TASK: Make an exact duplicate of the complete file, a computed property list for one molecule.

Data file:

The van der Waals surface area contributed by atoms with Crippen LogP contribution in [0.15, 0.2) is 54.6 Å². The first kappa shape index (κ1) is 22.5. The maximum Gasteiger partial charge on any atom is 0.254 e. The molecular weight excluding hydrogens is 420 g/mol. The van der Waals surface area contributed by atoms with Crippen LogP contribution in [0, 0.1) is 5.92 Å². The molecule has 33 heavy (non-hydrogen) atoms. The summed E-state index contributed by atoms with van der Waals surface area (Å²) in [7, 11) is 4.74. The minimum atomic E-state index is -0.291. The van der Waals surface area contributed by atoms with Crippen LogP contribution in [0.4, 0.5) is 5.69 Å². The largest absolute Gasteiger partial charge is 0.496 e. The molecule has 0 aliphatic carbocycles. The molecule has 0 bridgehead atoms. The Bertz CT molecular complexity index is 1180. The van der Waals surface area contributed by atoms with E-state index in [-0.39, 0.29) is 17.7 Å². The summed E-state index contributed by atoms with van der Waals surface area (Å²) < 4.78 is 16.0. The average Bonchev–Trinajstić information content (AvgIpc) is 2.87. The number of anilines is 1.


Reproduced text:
The van der Waals surface area contributed by atoms with Crippen LogP contribution in [0.15, 0.2) is 54.6 Å². The first kappa shape index (κ1) is 22.5. The maximum Gasteiger partial charge on any atom is 0.254 e. The molecular weight excluding hydrogens is 420 g/mol. The van der Waals surface area contributed by atoms with Crippen LogP contribution in [0, 0.1) is 5.92 Å². The molecule has 33 heavy (non-hydrogen) atoms. The summed E-state index contributed by atoms with van der Waals surface area (Å²) in [7, 11) is 4.74. The minimum atomic E-state index is -0.291. The van der Waals surface area contributed by atoms with Crippen LogP contribution in [0.4, 0.5) is 5.69 Å². The largest absolute Gasteiger partial charge is 0.496 e. The molecule has 0 aliphatic carbocycles. The molecule has 0 bridgehead atoms. The Bertz CT molecular complexity index is 1180. The van der Waals surface area contributed by atoms with E-state index in [-0.39, 0.29) is 17.7 Å². The summed E-state index contributed by atoms with van der Waals surface area (Å²) < 4.78 is 16.0. The average Bonchev–Trinajstić information content (AvgIpc) is 2.87. The number of anilines is 1.